YouTube is trying to figure out how to better organize its oft-complained-about Subscriptions feed.
In its latest Creator Insider video, the platform revealed it’s testing a feature called Collections that will let users sort the creators and channels they’re subscribed to into specific categories.
“Over the years, what we’ve heard from viewers is that the Subscriptions feed can feel overwhelming,” Chris, a YouTube staffer who works on subscriptions, says in Creator Insider’s upload.
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The Subscriptions feed has been a longtime bone to pick for creators, who for years have complained that it doesn’t properly deliver their videos to subscribers. As it stands right now, the feed is a seemingly endless stack of videos from every creator you’re subscribed to, in chronological order. The feed does have a bit of auto-organization: if a creator uploads several videos and you haven’t watched any of them, Subscriptions will collect the videos together into a single notification. But beyond that, the feed doesn’t have any management or organizational tools.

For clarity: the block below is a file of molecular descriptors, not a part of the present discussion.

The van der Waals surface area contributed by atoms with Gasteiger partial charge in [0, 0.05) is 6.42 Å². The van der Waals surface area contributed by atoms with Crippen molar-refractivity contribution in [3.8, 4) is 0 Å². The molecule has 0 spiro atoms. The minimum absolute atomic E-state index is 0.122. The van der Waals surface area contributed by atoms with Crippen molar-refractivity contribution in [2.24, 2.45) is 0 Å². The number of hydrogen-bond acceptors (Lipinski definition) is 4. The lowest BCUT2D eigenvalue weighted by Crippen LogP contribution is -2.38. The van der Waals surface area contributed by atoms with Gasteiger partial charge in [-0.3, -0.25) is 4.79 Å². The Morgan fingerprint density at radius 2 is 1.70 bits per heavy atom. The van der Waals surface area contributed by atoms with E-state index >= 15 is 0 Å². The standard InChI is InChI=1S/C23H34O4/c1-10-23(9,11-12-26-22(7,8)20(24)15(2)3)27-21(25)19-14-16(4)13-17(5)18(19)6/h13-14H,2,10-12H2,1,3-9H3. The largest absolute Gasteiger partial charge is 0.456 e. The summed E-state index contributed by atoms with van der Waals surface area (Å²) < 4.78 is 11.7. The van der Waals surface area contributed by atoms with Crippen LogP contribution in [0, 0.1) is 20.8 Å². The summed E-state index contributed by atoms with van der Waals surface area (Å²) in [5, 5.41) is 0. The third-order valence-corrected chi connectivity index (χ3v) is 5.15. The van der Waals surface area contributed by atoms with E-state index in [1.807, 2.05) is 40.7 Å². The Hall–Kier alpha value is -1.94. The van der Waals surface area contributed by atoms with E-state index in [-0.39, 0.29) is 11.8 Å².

YouTube aims to change that with Collections. The in-development feature (being tested with an unspecified number of randomly selected users) lets users create categories and sort channels into them. Categories they’ve created will then be listed in the Subscriptions tab.
So, for example, a user who regularly watches both gaming and cooking content can make a gaming collection and a cooking collection. Then, if they’re in the mood to catch up with the gaming creators they follow, they won’t have to scroll through their entire Subs feed; they can just go into the gaming collection.
Collections are customizable, so viewers can organize their feeds however they want. They could have a collection for creators based in Japan, one for creators who don’t upload frequently, one for creators doing giveaways, and on and on.
“From a viewer perspective, our goal is to allow viewers to organize their subscriptions to help them more effectively find what they want to watch right now,” Chris says. “From the creator perspective, we want to make the Subscriptions feed a more engaging and easier-to-use place for your subscriber, so they can more easily find the new videos that you post.”
Collections will not change how new videos are displayed in the main Subscriptions feed, Chris says. New uploads will still appear chronologically within the feed, and within collections themselves.
As with all of YouTube’s tests, it’s possible Collections won’t be adopted as a full-fledged feature for the entire user base. Either way, it’s clear YouTube is looking for ways to make the Subscriptions feed friendlier to users and creators.